The complaint alleges that Patra contacted Sykel on three additional occasions — in or around the beginning of May 2002, in or around the middle of May 2002, and in or around June 2002 — to reiterate interest in Pattern 3926 and request that additional sample yardage of the pattern printed on espresso stretch velvet be shipped. Sykel complied on each occasion, shipping eleven additional yards of Pattern 3926. Each of these transactions is memorialized in sales contracts identical to that described above — one dated April 30, 2002, another May 22, 2002, and the final Page 5 contract bearing no date. Each transaction also was memorialized in an invoice identical to the invoice described above, dated May 7, 2002, May 22, 2002, and July 16, 2002.*fn1

  Thus, between April 30, 2002 and July 16, 2002 Patra received from Sykel a total of fifteen yards of Pattern 3926 printed on espresso stretch velvet.

  The complaint alleges that soon after Patra received the final shipment of Pattern 3926, DiPietrantonio contacted Feeney and inquired whether it was possible to obtain more solid espresso stretch velvet to match the fabric on which Pattern 3926 had been printed for prior shipments. Feeney replied that the solid color was available. Later during the same conversation DiPietrantonio requested a price quote for Pattern 3926 printed on espresso stretch velvet, as had been previously shipped. The complaint states that Feeney furnished DiPietrantonio with the requested price quote, and that DiPietrantonio indicated that he would let Feeney know whether he was interested in placing an order. The complaint does not specify whether the furnishing of the price quote and DiPietrantonio's final remarks occurred during or subsequent to the above-described telephone conversation.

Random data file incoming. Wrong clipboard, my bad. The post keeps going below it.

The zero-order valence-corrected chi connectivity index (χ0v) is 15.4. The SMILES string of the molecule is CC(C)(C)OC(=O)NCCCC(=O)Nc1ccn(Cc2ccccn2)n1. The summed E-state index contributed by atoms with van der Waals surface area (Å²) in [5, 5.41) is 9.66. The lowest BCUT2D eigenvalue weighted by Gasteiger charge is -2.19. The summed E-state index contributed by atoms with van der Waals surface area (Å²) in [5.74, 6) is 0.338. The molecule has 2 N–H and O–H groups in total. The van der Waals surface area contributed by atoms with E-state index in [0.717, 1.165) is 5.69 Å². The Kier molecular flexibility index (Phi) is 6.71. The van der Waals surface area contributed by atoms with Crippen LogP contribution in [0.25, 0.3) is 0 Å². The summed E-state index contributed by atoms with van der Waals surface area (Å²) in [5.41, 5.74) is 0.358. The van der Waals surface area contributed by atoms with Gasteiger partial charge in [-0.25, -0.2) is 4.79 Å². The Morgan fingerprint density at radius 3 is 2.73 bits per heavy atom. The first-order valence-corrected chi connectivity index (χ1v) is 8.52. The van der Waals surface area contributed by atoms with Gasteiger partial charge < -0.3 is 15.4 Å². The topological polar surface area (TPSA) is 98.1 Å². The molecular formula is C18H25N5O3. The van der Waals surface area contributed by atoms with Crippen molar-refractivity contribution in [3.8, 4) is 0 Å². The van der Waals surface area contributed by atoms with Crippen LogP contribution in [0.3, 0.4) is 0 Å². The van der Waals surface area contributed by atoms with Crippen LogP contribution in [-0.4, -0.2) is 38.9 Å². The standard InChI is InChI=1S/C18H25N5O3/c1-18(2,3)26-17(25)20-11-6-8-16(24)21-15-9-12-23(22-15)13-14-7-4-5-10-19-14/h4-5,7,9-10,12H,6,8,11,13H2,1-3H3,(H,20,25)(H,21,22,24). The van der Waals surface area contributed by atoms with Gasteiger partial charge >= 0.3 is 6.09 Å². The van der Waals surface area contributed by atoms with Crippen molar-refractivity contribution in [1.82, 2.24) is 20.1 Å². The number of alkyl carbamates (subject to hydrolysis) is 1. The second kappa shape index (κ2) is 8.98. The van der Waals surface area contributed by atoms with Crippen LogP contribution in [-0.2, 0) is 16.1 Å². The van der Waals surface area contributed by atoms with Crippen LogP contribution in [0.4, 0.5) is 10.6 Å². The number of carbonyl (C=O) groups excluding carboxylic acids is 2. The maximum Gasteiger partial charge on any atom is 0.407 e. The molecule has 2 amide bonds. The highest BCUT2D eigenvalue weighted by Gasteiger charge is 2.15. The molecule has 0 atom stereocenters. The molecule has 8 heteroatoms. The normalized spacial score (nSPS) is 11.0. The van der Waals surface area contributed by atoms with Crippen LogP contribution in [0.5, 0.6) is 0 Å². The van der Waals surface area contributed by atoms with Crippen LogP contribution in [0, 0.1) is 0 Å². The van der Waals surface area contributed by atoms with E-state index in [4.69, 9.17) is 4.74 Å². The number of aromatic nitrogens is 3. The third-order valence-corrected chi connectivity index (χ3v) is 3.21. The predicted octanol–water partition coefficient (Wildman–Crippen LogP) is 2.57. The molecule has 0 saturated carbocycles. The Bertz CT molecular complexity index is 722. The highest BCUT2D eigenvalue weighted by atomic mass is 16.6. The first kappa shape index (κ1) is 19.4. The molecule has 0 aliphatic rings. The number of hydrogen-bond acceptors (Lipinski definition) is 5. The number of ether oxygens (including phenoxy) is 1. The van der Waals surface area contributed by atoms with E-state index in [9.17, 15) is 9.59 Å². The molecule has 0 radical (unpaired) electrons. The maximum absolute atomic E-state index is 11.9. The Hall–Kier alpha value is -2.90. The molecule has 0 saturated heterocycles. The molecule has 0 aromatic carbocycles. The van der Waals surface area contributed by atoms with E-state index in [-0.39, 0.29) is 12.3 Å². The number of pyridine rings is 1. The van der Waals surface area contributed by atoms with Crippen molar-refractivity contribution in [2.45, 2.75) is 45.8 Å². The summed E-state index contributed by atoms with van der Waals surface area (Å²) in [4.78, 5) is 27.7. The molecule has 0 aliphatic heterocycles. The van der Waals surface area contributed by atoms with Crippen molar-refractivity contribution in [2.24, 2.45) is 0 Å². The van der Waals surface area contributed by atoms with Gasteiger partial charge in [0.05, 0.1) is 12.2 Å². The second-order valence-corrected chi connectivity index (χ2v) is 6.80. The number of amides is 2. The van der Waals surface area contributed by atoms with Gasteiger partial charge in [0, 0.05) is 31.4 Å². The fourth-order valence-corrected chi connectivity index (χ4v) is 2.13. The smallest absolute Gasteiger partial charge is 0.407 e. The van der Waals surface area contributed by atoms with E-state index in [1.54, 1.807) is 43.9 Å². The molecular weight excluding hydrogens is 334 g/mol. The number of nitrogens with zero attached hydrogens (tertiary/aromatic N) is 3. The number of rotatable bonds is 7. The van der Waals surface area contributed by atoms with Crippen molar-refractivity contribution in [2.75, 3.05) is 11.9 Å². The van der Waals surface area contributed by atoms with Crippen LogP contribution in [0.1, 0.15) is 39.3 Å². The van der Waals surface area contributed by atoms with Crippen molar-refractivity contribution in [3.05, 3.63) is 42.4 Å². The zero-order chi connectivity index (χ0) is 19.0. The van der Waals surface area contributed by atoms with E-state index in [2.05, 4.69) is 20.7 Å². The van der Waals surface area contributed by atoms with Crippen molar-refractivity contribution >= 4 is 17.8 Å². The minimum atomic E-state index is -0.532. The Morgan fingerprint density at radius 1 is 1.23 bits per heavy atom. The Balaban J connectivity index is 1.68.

It is relevant to note that the statements described above, Page 6 and contained in paragraphs 27 through 29 of the complaint, are presented differently in paragraphs 80 and 81 of the complaint. While paragraphs 27 through 29 of the complaint, describing the conversation between DiPietrantonio and Feeney, contain no allegations other than those set forth above, paragraph 80 of the complaint states that DiPietrantonio represented to Sykel that he "was interested in placing an order with the Plaintiff for espresso stretch velvet bearing Pattern 3926." Paragraph 81 states that "DiPietrantonio affirmatively represented to Plaintiff that [he] was interested in placing an order with Plaintiff for espresso stretch velvet bearing Pattern 3926." These statements are clearly different from the complaint's earlier allegations, and it is unclear whether paragraphs 80 and 81 add additional description of the telephone conversation between Feeney and DiPietrantonio, refer to a different conversation, or simply extrapolate from the comments alleged to have been made in the conversation described above.